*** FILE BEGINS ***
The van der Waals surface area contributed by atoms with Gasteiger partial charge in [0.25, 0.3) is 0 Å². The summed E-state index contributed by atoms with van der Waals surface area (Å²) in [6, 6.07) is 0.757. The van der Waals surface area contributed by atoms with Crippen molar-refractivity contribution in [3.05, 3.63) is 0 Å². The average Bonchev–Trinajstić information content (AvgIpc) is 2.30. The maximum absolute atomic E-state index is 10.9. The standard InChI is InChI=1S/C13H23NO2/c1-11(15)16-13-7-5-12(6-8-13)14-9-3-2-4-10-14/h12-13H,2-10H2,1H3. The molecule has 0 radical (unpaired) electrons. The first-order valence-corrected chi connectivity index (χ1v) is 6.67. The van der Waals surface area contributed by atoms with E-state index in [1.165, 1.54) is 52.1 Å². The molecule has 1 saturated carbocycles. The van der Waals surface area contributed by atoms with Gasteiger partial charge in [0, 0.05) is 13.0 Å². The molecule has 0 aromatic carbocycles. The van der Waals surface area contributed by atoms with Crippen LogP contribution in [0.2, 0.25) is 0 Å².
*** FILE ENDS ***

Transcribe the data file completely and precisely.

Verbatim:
The van der Waals surface area contributed by atoms with Gasteiger partial charge in [0.25, 0.3) is 0 Å². The summed E-state index contributed by atoms with van der Waals surface area (Å²) in [6, 6.07) is 0.757. The van der Waals surface area contributed by atoms with Crippen molar-refractivity contribution in [3.05, 3.63) is 0 Å². The average Bonchev–Trinajstić information content (AvgIpc) is 2.30. The maximum absolute atomic E-state index is 10.9. The standard InChI is InChI=1S/C13H23NO2/c1-11(15)16-13-7-5-12(6-8-13)14-9-3-2-4-10-14/h12-13H,2-10H2,1H3. The molecule has 0 radical (unpaired) electrons. The first-order valence-corrected chi connectivity index (χ1v) is 6.67. The van der Waals surface area contributed by atoms with E-state index in [1.165, 1.54) is 52.1 Å². The molecule has 1 saturated carbocycles. The van der Waals surface area contributed by atoms with Gasteiger partial charge in [0, 0.05) is 13.0 Å². The molecule has 0 aromatic carbocycles. The van der Waals surface area contributed by atoms with Crippen LogP contribution in [0.2, 0.25) is 0 Å².